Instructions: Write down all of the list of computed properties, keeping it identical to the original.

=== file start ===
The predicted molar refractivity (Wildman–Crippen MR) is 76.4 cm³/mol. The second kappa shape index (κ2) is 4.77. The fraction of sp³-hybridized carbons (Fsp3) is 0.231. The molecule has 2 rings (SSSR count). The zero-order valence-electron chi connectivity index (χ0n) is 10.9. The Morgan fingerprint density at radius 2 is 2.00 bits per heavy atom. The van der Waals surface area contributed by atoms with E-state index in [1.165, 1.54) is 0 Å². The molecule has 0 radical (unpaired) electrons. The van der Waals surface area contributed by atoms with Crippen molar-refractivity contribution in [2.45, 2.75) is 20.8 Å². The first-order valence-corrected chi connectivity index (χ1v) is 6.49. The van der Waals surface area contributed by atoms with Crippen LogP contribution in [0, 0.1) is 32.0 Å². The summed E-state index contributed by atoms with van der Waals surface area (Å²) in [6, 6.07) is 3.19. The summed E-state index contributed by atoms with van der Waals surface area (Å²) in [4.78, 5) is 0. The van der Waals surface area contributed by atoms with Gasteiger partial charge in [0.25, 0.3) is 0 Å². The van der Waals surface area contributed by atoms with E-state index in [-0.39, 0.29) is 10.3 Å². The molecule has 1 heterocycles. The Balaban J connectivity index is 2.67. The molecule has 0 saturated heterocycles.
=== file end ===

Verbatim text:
The predicted molar refractivity (Wildman–Crippen MR) is 76.4 cm³/mol. The second kappa shape index (κ2) is 4.77. The fraction of sp³-hybridized carbons (Fsp3) is 0.231. The molecule has 2 rings (SSSR count). The zero-order valence-electron chi connectivity index (χ0n) is 10.9. The Morgan fingerprint density at radius 2 is 2.00 bits per heavy atom. The van der Waals surface area contributed by atoms with E-state index in [1.165, 1.54) is 0 Å². The molecule has 0 radical (unpaired) electrons. The van der Waals surface area contributed by atoms with Crippen molar-refractivity contribution in [2.45, 2.75) is 20.8 Å². The first-order valence-corrected chi connectivity index (χ1v) is 6.49. The van der Waals surface area contributed by atoms with Crippen LogP contribution in [0, 0.1) is 32.0 Å². The summed E-state index contributed by atoms with van der Waals surface area (Å²) in [6, 6.07) is 3.19. The summed E-state index contributed by atoms with van der Waals surface area (Å²) in [4.78, 5) is 0. The van der Waals surface area contributed by atoms with Gasteiger partial charge in [0.25, 0.3) is 0 Å². The van der Waals surface area contributed by atoms with E-state index in [-0.39, 0.29) is 10.3 Å². The molecule has 1 heterocycles. The Balaban J connectivity index is 2.67. The molecule has 0 saturated heterocycles.